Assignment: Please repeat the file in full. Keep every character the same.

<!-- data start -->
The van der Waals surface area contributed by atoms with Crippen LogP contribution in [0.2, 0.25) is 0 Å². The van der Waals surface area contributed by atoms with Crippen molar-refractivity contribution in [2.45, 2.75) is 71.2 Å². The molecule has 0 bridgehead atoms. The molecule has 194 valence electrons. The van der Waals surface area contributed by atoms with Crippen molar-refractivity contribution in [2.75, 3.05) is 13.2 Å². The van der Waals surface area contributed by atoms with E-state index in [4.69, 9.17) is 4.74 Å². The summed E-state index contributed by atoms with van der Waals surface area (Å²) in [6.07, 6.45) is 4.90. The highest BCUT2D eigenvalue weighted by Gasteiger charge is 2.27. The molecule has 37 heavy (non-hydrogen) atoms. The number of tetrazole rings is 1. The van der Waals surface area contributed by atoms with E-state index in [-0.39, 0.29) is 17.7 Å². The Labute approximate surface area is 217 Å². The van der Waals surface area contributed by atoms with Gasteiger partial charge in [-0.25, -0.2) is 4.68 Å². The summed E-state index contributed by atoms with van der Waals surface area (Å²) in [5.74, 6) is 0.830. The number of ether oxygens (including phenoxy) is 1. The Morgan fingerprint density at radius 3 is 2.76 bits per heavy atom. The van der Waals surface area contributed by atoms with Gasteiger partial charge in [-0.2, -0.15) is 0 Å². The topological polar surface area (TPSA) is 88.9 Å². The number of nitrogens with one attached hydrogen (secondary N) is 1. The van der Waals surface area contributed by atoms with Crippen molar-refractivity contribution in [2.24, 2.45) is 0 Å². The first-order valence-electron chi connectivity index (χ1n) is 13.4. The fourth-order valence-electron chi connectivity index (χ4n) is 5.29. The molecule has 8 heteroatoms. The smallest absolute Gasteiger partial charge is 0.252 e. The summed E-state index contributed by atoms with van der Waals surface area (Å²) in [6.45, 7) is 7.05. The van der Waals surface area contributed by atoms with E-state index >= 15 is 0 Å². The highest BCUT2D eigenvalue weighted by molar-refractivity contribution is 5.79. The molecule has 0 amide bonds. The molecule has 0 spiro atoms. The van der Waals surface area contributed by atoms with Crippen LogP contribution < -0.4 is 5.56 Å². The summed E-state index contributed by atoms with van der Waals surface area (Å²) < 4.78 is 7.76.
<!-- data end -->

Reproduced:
The van der Waals surface area contributed by atoms with Crippen LogP contribution in [0.2, 0.25) is 0 Å². The van der Waals surface area contributed by atoms with Crippen molar-refractivity contribution in [2.45, 2.75) is 71.2 Å². The molecule has 0 bridgehead atoms. The molecule has 194 valence electrons. The van der Waals surface area contributed by atoms with Crippen molar-refractivity contribution in [2.75, 3.05) is 13.2 Å². The van der Waals surface area contributed by atoms with E-state index in [4.69, 9.17) is 4.74 Å². The summed E-state index contributed by atoms with van der Waals surface area (Å²) in [6.07, 6.45) is 4.90. The highest BCUT2D eigenvalue weighted by Gasteiger charge is 2.27. The molecule has 37 heavy (non-hydrogen) atoms. The number of tetrazole rings is 1. The van der Waals surface area contributed by atoms with E-state index in [-0.39, 0.29) is 17.7 Å². The Labute approximate surface area is 217 Å². The van der Waals surface area contributed by atoms with Gasteiger partial charge in [-0.25, -0.2) is 4.68 Å². The summed E-state index contributed by atoms with van der Waals surface area (Å²) in [5.74, 6) is 0.830. The number of ether oxygens (including phenoxy) is 1. The Morgan fingerprint density at radius 3 is 2.76 bits per heavy atom. The van der Waals surface area contributed by atoms with Gasteiger partial charge in [-0.2, -0.15) is 0 Å². The topological polar surface area (TPSA) is 88.9 Å². The number of nitrogens with one attached hydrogen (secondary N) is 1. The van der Waals surface area contributed by atoms with Crippen molar-refractivity contribution in [2.24, 2.45) is 0 Å². The first-order valence-electron chi connectivity index (χ1n) is 13.4. The fourth-order valence-electron chi connectivity index (χ4n) is 5.29. The molecule has 8 heteroatoms. The smallest absolute Gasteiger partial charge is 0.252 e. The summed E-state index contributed by atoms with van der Waals surface area (Å²) in [6.45, 7) is 7.05. The van der Waals surface area contributed by atoms with E-state index >= 15 is 0 Å². The highest BCUT2D eigenvalue weighted by molar-refractivity contribution is 5.79. The molecule has 0 amide bonds. The molecule has 0 spiro atoms. The van der Waals surface area contributed by atoms with Crippen LogP contribution < -0.4 is 5.56 Å². The summed E-state index contributed by atoms with van der Waals surface area (Å²) < 4.78 is 7.76.